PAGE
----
The installation of citrus nets has cost Habata Agri thousands, but the innovative solution to combat the elements is paying dividends.
“We first made the decision to install citrus nets in 2015, and since then there’s been a notable increase in our pack-out and fruit yield,” said Habata operations manager Gary Webb.
He said their Addo and Kirkwood based operation had seen a pack-out – the amount of fruit deemed suitable for the market – of approximately 98 per cent recently.
“Without these nets, we would usually only have a pack-out of about 70 per cent, so there really has been a marked increase since we’ve installed them.”
Habata currently have 50 hectares of netting on their Sundays River Valley farms and 27 at Le Grand Chasseur outside Robertson in the Western Cape.
Webb said their aim was to increase this by 100 hectares every year for the next five years.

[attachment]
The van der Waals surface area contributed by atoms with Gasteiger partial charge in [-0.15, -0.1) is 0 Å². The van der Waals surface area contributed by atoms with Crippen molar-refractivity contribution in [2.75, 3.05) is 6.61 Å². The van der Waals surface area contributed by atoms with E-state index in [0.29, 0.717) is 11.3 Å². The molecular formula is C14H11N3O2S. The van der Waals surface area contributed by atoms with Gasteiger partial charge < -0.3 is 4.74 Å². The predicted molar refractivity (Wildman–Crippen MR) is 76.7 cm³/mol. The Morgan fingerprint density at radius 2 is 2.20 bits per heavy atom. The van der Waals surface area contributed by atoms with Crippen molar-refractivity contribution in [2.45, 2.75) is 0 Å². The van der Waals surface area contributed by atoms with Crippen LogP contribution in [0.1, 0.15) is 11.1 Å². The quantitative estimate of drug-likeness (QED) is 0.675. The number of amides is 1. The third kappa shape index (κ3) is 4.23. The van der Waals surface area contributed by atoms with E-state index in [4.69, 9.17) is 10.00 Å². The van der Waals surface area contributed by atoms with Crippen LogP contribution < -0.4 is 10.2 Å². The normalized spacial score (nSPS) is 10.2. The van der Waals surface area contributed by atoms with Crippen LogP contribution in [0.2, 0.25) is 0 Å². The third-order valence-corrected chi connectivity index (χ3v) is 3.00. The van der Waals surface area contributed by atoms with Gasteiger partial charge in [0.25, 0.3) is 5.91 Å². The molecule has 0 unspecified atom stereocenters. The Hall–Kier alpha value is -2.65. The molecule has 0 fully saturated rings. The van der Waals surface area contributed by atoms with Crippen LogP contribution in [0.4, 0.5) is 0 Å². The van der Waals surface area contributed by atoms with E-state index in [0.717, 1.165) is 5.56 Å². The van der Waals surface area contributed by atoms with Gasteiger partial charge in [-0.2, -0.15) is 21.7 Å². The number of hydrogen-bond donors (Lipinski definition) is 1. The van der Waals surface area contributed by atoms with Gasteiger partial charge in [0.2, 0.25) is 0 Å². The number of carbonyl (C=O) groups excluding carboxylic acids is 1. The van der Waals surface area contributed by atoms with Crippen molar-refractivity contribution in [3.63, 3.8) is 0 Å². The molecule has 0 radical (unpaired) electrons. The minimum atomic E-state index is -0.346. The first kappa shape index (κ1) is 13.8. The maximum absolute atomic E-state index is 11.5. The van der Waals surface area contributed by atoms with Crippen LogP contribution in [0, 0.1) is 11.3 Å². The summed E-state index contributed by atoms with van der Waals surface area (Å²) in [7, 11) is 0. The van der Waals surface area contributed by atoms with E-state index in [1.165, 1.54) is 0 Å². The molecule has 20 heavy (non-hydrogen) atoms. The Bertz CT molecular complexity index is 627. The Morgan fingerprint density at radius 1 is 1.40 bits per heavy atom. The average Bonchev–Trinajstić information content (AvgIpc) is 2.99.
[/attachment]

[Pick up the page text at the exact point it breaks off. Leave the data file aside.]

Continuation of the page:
Besides being costly, the process of installing nets is a time-consuming affair. Webb said the nets cost approximately R200 000 per hectare and could take months to install.
He explained that while citrus nets were not yet common throughout South Africa, the harsh winds and baking sun in the regions where they farmed were the main factors that motivated their decision.
“The Eastern Cape is a very windy area and we knew the nets would help increase our tonnage if we could protect our produce against the wind and sunburn.”
In addition to offering protection from the elements, the nets also prevent birds from getting to the fruit. This, said Webb, was part of the reason they had experienced a higher pack-out percentage.
He said a further advantage was that they allowed for the production of produce that would not naturally do well in an area, which offered an opportunity to add to their variety of produce in the future.
The nets also reduced water consumption, something Webb said was a distinct positive due to the severe water shortages in large areas of the country.
“The nets trap water and this increases humidity, meaning there’s less need for irrigation.”
While the nets have yielded positive results, Webb said the impact on their overall production would only become clear in time.
The nets were initially installed for Habata’s nadorcotts – a high-value commodity.